Risk sentiment improves slightly, Nvidia results in focus and Tesco grows market share
- FTSE 100 opens higher as risk sentiment improves a little.
- Caution is set to dominate on markets ahead of the global central banks meeting at Jackson Hole this weekend.
- Brent crude dips back as worries remain about China’s slowdown and the impact on higher interest rates on Western economies.
- Tesco grows market share fending off the competition from discounters.
- A UK/India trade deal remains elusive, as the British trade secretary joins G20 ministers in India.
- PwC UK flags the political and economic upheaval as it reveals a drop in profit.
Susannah Streeter, head of money and markets, Hargreaves Lansdown: ‘”The FTSE 100 has sneaked into positive territory in early trade as risk sentiment has improved a little, but caution is set to dominate on financial markets as investors assess the prospects of high interest rates lingering for longer. Wariness has been rippling out ahead of the central bankers’ meet up at the Jackson Hole Economic Symposium in Wyoming this weekend. Investors will be eager for clues as to how long the fight against inflation will continue, where interest rates will end up and just how long they will stay at painful levels. While worries about the effect of an embedded price spiral are still brewing, partly due to super-strong job markets, there is also growing unease at the splintering impact on economies caused by the sledgehammer policy of hiking rates rapidly. Oil prices have dipped back again as investors assess the potential damage and take into account China’s slowdown, with demand expected to dip for the world’s top crude importer. The absence of further immediate policy measures from Chinese authorities to stimulate the economy is keeping a downwards pressure on prices, with Brent Crude trading below $84 a barrel.
Investors will also be keeping a close watch on PMI data out this morning, with the snapshot from purchasing managers across a raft of countries in Europe indicating to what extent demand across sectors is slowing, given the higher borrowing costs affecting company and consumer sentiment.
Focus will also be highly trained on Nvidia’s results later on Wall Street, and a jolt volatility is set to be sparked by the chip giant’s numbers and outlook. Nvidia’s valuation depends on confidence in the AI revolution and demand for its hi-tech chips and while it’s expected that this won’t have waned substantially, its stratospheric rise this year could make the stock vulnerable to any small set back. Guidance was for second-quarter revenues of about $11bn – so this is one benchmark to watch, while there will be keen eyes trained on what’s ahead for the company especially when it comes to potential stumbling blocks of supply constraints. . If the voracious demand for artificial intelligence technology shows little sign of abating, there is likely to be renewed enthusiasm for tech companies with their fingers in all sorts of AI pies.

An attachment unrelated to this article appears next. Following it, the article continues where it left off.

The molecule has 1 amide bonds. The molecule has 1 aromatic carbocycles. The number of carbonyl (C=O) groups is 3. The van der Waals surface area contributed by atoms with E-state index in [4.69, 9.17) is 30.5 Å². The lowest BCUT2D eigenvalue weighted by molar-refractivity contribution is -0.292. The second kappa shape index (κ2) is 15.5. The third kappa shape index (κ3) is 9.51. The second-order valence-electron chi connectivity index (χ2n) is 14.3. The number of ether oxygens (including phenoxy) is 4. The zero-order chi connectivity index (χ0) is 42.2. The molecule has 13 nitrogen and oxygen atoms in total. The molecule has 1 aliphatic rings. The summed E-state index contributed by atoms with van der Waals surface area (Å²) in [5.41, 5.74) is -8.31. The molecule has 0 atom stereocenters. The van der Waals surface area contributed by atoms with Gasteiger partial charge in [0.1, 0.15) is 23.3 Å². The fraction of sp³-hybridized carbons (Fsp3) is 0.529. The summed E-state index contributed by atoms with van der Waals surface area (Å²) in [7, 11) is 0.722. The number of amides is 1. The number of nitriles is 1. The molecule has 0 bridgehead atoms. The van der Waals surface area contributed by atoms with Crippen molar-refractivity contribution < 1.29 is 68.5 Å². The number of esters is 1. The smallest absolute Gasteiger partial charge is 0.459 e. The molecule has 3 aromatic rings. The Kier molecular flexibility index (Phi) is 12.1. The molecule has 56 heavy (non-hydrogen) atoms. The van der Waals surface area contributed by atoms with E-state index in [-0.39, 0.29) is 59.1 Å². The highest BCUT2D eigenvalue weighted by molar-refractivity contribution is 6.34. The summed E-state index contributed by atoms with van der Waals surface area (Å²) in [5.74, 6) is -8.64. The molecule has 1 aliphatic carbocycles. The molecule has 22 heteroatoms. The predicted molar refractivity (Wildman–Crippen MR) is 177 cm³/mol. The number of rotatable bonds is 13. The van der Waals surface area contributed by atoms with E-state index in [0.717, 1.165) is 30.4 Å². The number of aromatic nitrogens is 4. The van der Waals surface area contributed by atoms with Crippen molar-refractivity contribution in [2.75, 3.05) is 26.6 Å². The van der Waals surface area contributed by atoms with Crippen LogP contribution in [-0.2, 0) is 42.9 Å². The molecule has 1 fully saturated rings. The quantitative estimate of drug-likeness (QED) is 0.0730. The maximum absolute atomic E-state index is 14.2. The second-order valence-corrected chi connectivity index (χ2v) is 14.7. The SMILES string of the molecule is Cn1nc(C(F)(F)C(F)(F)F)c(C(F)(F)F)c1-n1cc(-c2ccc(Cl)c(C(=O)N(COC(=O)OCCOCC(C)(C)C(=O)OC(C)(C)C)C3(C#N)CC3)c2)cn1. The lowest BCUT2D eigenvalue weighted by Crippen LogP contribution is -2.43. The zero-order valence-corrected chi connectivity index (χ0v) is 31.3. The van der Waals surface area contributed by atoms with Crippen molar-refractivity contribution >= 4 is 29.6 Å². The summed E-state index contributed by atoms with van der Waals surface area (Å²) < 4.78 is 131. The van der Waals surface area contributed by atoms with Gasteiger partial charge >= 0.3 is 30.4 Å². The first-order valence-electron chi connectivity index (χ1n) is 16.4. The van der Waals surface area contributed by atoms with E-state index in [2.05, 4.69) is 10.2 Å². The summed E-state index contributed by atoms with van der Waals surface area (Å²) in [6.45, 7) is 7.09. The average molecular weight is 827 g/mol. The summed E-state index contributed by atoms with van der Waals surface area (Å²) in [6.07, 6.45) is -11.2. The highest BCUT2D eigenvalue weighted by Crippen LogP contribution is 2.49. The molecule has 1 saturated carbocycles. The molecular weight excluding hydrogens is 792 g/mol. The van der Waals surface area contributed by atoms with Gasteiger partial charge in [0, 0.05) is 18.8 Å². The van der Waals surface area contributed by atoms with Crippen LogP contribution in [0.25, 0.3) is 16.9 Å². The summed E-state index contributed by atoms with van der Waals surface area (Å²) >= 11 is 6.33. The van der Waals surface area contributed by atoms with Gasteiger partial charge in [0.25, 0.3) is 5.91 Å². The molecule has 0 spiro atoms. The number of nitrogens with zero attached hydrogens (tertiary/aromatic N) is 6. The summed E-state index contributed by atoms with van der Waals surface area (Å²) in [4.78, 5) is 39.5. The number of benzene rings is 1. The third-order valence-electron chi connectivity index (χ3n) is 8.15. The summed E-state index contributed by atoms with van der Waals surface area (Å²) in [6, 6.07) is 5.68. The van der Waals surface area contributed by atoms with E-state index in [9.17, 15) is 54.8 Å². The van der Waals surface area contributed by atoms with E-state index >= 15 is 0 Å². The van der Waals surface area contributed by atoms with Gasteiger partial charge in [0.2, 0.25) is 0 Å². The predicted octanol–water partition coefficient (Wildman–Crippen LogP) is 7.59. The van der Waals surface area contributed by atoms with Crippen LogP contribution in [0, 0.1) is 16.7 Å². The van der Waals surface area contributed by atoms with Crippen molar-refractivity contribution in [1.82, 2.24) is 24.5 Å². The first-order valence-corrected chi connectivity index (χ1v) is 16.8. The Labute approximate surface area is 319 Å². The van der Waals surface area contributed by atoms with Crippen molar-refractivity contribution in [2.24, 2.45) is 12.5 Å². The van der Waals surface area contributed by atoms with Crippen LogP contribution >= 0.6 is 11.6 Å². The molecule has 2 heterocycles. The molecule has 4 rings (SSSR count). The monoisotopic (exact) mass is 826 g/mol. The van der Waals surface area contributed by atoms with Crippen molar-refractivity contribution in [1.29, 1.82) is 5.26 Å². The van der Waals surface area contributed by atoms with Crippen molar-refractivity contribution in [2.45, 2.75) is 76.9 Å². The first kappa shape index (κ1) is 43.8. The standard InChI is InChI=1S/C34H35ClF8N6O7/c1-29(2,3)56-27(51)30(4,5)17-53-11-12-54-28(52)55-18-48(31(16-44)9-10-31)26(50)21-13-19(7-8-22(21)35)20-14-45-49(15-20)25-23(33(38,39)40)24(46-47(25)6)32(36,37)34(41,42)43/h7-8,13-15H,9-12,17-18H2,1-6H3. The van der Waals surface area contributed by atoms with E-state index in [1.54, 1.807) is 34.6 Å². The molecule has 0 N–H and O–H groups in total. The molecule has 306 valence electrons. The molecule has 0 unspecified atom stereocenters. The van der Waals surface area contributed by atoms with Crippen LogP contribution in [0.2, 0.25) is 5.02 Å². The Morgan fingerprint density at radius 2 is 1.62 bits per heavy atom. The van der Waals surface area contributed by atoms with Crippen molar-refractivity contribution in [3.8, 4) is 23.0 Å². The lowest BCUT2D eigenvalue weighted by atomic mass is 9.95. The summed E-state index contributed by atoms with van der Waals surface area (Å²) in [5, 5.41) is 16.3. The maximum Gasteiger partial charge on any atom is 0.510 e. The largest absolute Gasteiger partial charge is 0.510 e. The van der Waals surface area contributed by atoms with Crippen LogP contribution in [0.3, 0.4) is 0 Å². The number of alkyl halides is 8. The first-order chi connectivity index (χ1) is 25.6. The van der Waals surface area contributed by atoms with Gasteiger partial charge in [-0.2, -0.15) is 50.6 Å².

Tesco’s razor-sharp focus on keeping prices down is helping it fend off rival discounters adeptly. The retailer’s huge scale is helping to power its value offering with deep-rooted nature of its supplier relationships also ensuring it can stay as competitive as possible. This is again evident in the latest data from from NIQ, the consumer intelligence company which shows Tesco’s market share increased marginally by 0.1 percentage point to 26.8%. Shoppers who remember to set out with the Tesco loyalty card tucked into wallets or present on their smartphones are big beneficiaries of lower prices, while those who forget to go armed are punished with much higher bills at the tills. Expanding the Aldi price match promotion is also clearly paying off, enabling Tesco to retain shoppers loyalty and discourage them from shopping around.
Hopes that the UK can give its very sluggish growth prospects a boost with a big trade win this Autumn are fading after reports that a major deal with India remains elusive. It appears that final negotiations have run into the long grass, with thorny issues such as visas for Indian workers still likely to be problematic. India clearly has huge untapped potential for British firms super-keen to export but currently weighed down in the competitive stakes by high tariffs. Unlocking the market could be a game changer, particularly for businesses who have seen previously robust exports to Europe twisted up in red tape. But with a hard stance on immigration, a red line the Conservative party is unwilling to rub out, firms are likely to need a lot more patience before there is a breakthrough. Trade Secretary Kemi Badenoch is visiting India for a meeting with G20 trade ministers this week, and although some piecemeal deals could be reached, the top prize still is likely to stay tantalizingly out of reach.
The accountancy and consultancy giant PwC UK has flagged a drop in profit this year as it grapples with a challenging landscape. Total group consolidated profit fell to £1.3bn for the year to 30 June, down from £1.5bn last year. Clearly the ongoing war in Ukraine, high inflation and punishing interest rates are still taking toll on business sentiment and the firm has highlighted the current backdrop of political and economic upheaval. Nevertheless, the partnership did take on new staff in the UK, lifting its headcount to more than 26,000 and the payout of £906,000 this year for more than 1,000 partners is still only a slight fall on last year’s record level.”